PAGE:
To give credit where it's due, the honor of killing Muammar Gaddafi goes to Barack Obama, Nicolas Sarkozy and David Cameron, with special mention to Hillary Clinton.
The Islamist executioner who fired the final bullet was an obscure henchman, a mere minion of these leaders of Western democracy. They deserve to be in the spotlight for this momentous achievement before the blood dries under the Saharan sun.
To these gentlemen and the lady also get full responsibility for releasing thousands of missile launchers and tons of explosives into the hands of the victorious Islamic Fighting Group and their affiliated allies in Hamas, Al Qaeda, the Islamic Brotherhood and other guerrillas from Spain to the Philippines.
If civilian airliners are shot down or discos are blown up in the months and years ahead, the Western leaders will not have Gaddafi to blame any longer. To the victors go the laurels now and in the future.
Tripoli, Gateway for Western Oil
Tripoli, which is becoming an open gateway for Western oil executives into Africa, is also just a 40-minute plane hop or an overnight ferry ride away in the other direction, to Rome, Marseilles and dozens of lesser destinations in Europe. Soon, the Islamist veterans will be flying into Paris, London and New York with official passports and sealed diplomatic pouches.
The Islamist fighters from Benghazi and Mizrata, and their brethren from Qatar and Jordan, are now rearmed and reinforced for the coming round of jihad against their many foes in Europe, Asia, Africa and North America.
These jihadists, until recent weeks, dreaded Libya's secret service, the backbone of the CIA rendition program, which brought suspects there for tortuous interrogations. Now there are no secular prison guards nor will there be in the foreseeable future. Foreign governments will just have to put their trust on bearded men—many who cheered the 9/11 attack--to prevent the next outrage.
Gaddafi's regime, though denigrated by the West, created the highest standard of living in Africa, with public health care, financial assistance for families, university scholarships, a jobs program and benefits that the Occupy Wall Street protesters in New York and London can only dream of.
Those perks are unlikely to be restored, since oil revenues will be divided between rival factions of militants, each claiming their revolutionary violence entitles them to a lion's share of the loot.
Far from taking the first steps toward a market economy, liberated Libya is shaping up as something less than a feudal society and more like gangland. Sicily, just across the channel, seems a model of citizenship in comparison.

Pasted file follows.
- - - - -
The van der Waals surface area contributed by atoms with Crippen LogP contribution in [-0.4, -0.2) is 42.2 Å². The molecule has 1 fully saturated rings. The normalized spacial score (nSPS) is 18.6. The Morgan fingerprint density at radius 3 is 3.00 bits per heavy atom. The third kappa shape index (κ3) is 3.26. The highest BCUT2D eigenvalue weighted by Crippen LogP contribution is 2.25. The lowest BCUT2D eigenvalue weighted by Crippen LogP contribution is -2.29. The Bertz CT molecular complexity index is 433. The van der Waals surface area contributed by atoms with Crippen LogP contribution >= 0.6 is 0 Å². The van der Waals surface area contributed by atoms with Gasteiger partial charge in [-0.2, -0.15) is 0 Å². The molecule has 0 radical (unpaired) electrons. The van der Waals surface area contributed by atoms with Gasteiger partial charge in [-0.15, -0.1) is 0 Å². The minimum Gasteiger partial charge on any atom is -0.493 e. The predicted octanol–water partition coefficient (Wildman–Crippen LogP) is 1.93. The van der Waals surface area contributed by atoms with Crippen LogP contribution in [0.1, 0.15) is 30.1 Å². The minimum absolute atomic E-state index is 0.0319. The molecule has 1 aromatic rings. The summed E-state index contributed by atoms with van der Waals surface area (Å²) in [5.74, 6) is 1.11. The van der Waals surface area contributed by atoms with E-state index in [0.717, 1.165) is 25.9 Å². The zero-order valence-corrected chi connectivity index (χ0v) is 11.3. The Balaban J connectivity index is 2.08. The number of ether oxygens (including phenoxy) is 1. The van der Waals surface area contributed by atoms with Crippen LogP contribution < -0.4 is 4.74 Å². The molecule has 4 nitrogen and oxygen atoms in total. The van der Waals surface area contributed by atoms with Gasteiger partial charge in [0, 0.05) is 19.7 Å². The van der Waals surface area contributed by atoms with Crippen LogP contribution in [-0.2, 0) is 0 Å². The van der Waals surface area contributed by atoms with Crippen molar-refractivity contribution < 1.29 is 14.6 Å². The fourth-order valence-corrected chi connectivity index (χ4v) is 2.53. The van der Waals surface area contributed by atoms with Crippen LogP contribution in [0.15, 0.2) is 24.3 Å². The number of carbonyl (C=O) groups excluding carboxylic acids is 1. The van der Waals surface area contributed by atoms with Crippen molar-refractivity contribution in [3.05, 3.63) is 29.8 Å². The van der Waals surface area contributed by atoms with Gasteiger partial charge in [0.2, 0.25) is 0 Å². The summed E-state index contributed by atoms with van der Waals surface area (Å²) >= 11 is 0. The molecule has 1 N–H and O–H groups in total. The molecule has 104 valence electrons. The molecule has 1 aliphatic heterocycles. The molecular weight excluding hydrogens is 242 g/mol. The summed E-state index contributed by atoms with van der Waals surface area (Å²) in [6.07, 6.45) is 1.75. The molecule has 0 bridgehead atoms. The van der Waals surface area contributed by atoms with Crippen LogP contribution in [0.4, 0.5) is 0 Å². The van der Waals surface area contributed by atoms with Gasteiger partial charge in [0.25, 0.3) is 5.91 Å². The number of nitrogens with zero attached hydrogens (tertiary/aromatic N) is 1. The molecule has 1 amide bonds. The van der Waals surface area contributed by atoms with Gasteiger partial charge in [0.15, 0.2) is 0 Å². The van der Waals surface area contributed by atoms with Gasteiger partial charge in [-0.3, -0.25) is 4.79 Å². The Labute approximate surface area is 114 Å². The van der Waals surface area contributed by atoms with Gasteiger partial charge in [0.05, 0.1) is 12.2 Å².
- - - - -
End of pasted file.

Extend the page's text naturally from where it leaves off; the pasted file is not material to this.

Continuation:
The diplomats and politicians are starting to talk about the empty promise of a weapon-retrieval program, training for an honest police force, strict controls over lethal materials. Who are they trying to kid?
Al Jazeera can be counted on to help the diplomats sanitize the situation, being the state broadcaster of an emirate that finances jihadists and harbors known terrorists, even sending a covert team of scouts to New York and Washington in the summer of 2001.
Who is Left to Blame?
Saddam Hussein, Osama bin Laden and now Gaddafi are gone. Is there anyone else to blame for terror attacks to come? There are no more fall guys. That only leaves the three men and a lady.
The season of sowing is done; what will be reaped is yet to be seen. Thus, it is important to remember this moment well, the great deed and victory before their consequences evolve into disaster and defeat for the West. No more tears or hysterics anymore, please, at the next bomb blast that demolishes a school building or when a jetliner explodes on impact. The NATO intervention affirms again that life is cheap, that the rewards are worth the risk, and, who should care anyway, since everyone must perish some day?
Most people will not die as bravely as did Colonel Muammar Gaddafi, a desert lion who fought to his last breath against the sworn enemies of his native continent, Africa.
Villain or hero? Opinion doesn't matter any longer for he was simply a man of courage. The one legacy that the colonel leaves is certain, however: Africa will not surrender.
Yoichi Shimatsu, former associate editor of Pacific News Service, has reported on North Africa for the Japanese press and New America Media.
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